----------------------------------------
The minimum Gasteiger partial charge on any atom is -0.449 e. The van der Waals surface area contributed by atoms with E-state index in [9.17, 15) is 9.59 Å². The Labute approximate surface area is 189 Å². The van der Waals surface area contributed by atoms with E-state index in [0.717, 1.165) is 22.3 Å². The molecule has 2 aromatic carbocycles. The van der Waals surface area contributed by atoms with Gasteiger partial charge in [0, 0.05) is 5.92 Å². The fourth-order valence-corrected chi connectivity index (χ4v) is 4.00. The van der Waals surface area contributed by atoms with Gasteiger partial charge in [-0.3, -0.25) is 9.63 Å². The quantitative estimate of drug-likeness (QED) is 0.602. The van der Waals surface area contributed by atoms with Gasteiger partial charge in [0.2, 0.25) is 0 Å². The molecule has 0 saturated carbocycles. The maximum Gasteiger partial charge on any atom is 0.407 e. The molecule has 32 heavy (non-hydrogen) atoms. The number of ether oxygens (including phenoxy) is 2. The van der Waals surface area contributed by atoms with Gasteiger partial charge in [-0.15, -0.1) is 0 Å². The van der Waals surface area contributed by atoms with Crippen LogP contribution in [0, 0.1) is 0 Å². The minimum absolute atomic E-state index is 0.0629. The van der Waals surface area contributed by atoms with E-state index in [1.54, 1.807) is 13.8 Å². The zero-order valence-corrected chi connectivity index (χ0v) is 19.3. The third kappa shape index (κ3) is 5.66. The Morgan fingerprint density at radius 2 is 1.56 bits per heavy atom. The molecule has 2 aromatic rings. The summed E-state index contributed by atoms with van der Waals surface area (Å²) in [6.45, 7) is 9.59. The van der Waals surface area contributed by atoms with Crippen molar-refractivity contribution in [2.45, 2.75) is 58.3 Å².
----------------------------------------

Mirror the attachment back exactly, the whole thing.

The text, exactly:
The minimum Gasteiger partial charge on any atom is -0.449 e. The van der Waals surface area contributed by atoms with E-state index in [9.17, 15) is 9.59 Å². The Labute approximate surface area is 189 Å². The van der Waals surface area contributed by atoms with E-state index in [0.717, 1.165) is 22.3 Å². The molecule has 2 aromatic carbocycles. The van der Waals surface area contributed by atoms with Gasteiger partial charge in [0, 0.05) is 5.92 Å². The fourth-order valence-corrected chi connectivity index (χ4v) is 4.00. The van der Waals surface area contributed by atoms with Gasteiger partial charge in [-0.3, -0.25) is 9.63 Å². The quantitative estimate of drug-likeness (QED) is 0.602. The van der Waals surface area contributed by atoms with Gasteiger partial charge in [0.2, 0.25) is 0 Å². The molecule has 0 saturated carbocycles. The maximum Gasteiger partial charge on any atom is 0.407 e. The molecule has 32 heavy (non-hydrogen) atoms. The number of ether oxygens (including phenoxy) is 2. The van der Waals surface area contributed by atoms with Gasteiger partial charge in [-0.15, -0.1) is 0 Å². The van der Waals surface area contributed by atoms with Crippen LogP contribution in [0, 0.1) is 0 Å². The minimum absolute atomic E-state index is 0.0629. The van der Waals surface area contributed by atoms with E-state index in [1.54, 1.807) is 13.8 Å². The zero-order valence-corrected chi connectivity index (χ0v) is 19.3. The third kappa shape index (κ3) is 5.66. The Morgan fingerprint density at radius 2 is 1.56 bits per heavy atom. The molecule has 2 aromatic rings. The summed E-state index contributed by atoms with van der Waals surface area (Å²) in [6.45, 7) is 9.59. The van der Waals surface area contributed by atoms with Crippen molar-refractivity contribution in [2.45, 2.75) is 58.3 Å².